Three men have sued Chicago police over its controversial Homan Square facility, saying police took them there, handcuffed them to cell walls for hours, denied them access to lawyers and refused their requests for food, water and bathroom access.
Their federal civil rights lawsuit filed Thursday — which names three Chicago police officers, other unknown officers and the city as defendants — says police "blatantly violated" the plaintiffs' civil rights.
Police have not responded to the lawsuit, but a police spokesman last month denied similar allegations about the facility, saying that it was not off-the-books, that suspects were allowed access to their lawyers and that the building is considered sensitive because officers there are often working undercover.
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In their lawsuit, John Vergara, Jose Garcia and Carlos Ruiz say armed, masked police officers seized them from a Chicago restaurant in 2011 and took them to what they call an "off the books detainment center" on the city's West Side.
"I felt as if I was kidnapped from this restaurant," said Vergara. "Nobody knew where we were, where we were taken — my family, friends, nobody."
"I was so afraid that I try to remember some things, but I prefer not to," Ruiz added. "For me, it was like going to hell."
Blake Horwitz, a lawyer for the three plaintiffs, said the men were chained to a bench for up to nine hours, despite numerous requests for attorneys.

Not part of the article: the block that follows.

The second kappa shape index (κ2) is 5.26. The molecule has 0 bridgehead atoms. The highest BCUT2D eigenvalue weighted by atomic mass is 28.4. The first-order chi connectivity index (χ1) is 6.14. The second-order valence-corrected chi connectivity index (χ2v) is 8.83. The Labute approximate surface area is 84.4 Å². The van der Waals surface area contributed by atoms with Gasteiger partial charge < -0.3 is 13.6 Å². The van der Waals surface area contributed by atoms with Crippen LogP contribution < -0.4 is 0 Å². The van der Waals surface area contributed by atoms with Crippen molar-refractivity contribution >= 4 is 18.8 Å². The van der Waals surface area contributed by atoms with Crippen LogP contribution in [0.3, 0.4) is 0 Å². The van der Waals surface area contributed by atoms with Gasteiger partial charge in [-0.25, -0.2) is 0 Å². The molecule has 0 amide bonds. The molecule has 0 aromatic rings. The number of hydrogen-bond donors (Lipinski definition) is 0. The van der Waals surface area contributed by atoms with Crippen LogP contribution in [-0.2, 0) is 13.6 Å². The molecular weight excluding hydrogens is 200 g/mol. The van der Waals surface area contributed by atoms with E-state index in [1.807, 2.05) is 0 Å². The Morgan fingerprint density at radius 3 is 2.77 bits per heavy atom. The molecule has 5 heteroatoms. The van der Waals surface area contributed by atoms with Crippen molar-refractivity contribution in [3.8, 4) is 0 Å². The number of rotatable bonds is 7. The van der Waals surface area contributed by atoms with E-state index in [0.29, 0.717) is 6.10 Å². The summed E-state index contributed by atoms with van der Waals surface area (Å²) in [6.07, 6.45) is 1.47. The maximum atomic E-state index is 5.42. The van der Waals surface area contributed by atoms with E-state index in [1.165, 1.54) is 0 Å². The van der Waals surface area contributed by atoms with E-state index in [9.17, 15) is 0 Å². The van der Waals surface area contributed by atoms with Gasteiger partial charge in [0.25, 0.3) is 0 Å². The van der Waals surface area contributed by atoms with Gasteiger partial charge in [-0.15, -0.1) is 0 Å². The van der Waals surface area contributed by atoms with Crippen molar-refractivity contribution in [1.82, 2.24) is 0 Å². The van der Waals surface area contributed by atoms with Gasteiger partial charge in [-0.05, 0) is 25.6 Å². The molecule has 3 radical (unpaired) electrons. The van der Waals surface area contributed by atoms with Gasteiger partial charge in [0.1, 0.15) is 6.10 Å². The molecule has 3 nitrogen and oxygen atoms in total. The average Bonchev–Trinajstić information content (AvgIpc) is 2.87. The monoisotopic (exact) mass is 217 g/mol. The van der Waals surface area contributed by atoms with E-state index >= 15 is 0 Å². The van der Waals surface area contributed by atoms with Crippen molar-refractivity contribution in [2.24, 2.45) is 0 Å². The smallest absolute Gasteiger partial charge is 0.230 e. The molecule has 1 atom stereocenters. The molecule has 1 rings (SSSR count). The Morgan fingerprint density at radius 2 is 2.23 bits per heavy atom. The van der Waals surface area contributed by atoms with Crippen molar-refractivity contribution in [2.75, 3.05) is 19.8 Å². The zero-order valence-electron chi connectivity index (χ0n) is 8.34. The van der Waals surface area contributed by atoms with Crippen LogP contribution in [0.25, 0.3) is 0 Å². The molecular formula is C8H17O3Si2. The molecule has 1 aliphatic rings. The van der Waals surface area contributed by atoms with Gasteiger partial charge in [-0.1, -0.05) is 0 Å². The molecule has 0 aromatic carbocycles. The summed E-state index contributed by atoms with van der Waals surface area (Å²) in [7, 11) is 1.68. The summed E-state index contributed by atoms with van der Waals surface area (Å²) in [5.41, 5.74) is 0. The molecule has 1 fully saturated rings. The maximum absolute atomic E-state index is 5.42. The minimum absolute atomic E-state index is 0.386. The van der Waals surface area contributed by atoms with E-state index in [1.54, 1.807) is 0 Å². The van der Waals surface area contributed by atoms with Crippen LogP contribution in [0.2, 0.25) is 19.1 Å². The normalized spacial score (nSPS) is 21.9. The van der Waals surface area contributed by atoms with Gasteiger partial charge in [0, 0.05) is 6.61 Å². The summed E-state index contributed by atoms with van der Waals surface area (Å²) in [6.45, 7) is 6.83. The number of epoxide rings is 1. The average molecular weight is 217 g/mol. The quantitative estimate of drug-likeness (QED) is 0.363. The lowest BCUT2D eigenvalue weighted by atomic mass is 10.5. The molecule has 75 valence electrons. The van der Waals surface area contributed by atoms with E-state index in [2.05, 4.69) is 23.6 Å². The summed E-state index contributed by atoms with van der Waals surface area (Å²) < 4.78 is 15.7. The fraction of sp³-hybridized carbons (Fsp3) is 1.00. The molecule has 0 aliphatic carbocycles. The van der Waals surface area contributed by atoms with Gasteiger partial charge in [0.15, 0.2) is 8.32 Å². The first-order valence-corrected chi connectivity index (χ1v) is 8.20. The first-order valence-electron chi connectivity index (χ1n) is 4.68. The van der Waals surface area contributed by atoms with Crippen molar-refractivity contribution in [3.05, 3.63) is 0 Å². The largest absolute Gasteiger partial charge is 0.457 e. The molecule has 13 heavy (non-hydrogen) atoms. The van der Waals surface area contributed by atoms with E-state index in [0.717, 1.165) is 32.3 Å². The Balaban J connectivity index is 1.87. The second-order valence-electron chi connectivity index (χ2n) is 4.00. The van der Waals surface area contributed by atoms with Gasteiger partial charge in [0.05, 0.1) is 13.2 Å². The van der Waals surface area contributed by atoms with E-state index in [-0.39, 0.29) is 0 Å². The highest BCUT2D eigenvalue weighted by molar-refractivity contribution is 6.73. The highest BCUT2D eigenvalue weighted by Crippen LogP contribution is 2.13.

"Four of the men had done nothing wrong at all. They were merely customers at a restaurant," he said.
The men said officers, some still masked, came in and interrogated them, threatening to charge them with a crime unless they gave officers information.
"The officers say, 'We found these drugs, we are going to pin them on you unless you give us information,'" Horwitz said.
Horwitz said that his clients were told they couldn't report the incident after their release.
"I just think that we deserved due process. We just didn’t get that," Garcia said.
Horwitz said the tactics used by police paint a pattern at the Homan Square site.
"It seems that there’s something particular about Homan Square where [suspects are] taken off the grid and that kind of thing," Horwitz said.
Chicago police said in a statement that "arrests and interview procedures are "matters of people's most basic rights, and CPD abides by all laws, rules and guideline pertaining to any interviews of suspects or witnesses at Homan Square or any other CPD facility."
The Homan Square department has become a target in recent months following reports comparing the center to the terrorist detention facility in Guantanamo Bay.
Last month, police denied allegations that suspects taken to the facility were beaten and denied access to their legal representation.
“If lawyers have a client detained at Homan Square, just like any other facility, they are allowed to speak to and visit them," police spokesman Martin Maloney said.
He refuted the suggestion that the facility was off-the-books, saying that there's always a record of anyone who is arrested by police officers.
He said the building is considered "sensitive" because officers who work there are often involved in undercover assignments. Other units housed at the facility include the Bureau of Organized Crime, SWAT Unit Evidence Technicians, and the CPD ballistics lab, he said.
"The allegation that physical violence is a part of interviews with suspects is unequivocally false, it is offensive, and it is not supported by any facts whatsoever," he said.
Earlier this month, about 200 people protested outside the building, calling for it to be shut down, after The Guardian reported on what it called an "off-the-books interrogation compound" and "the domestic equivalent of a CIA black site."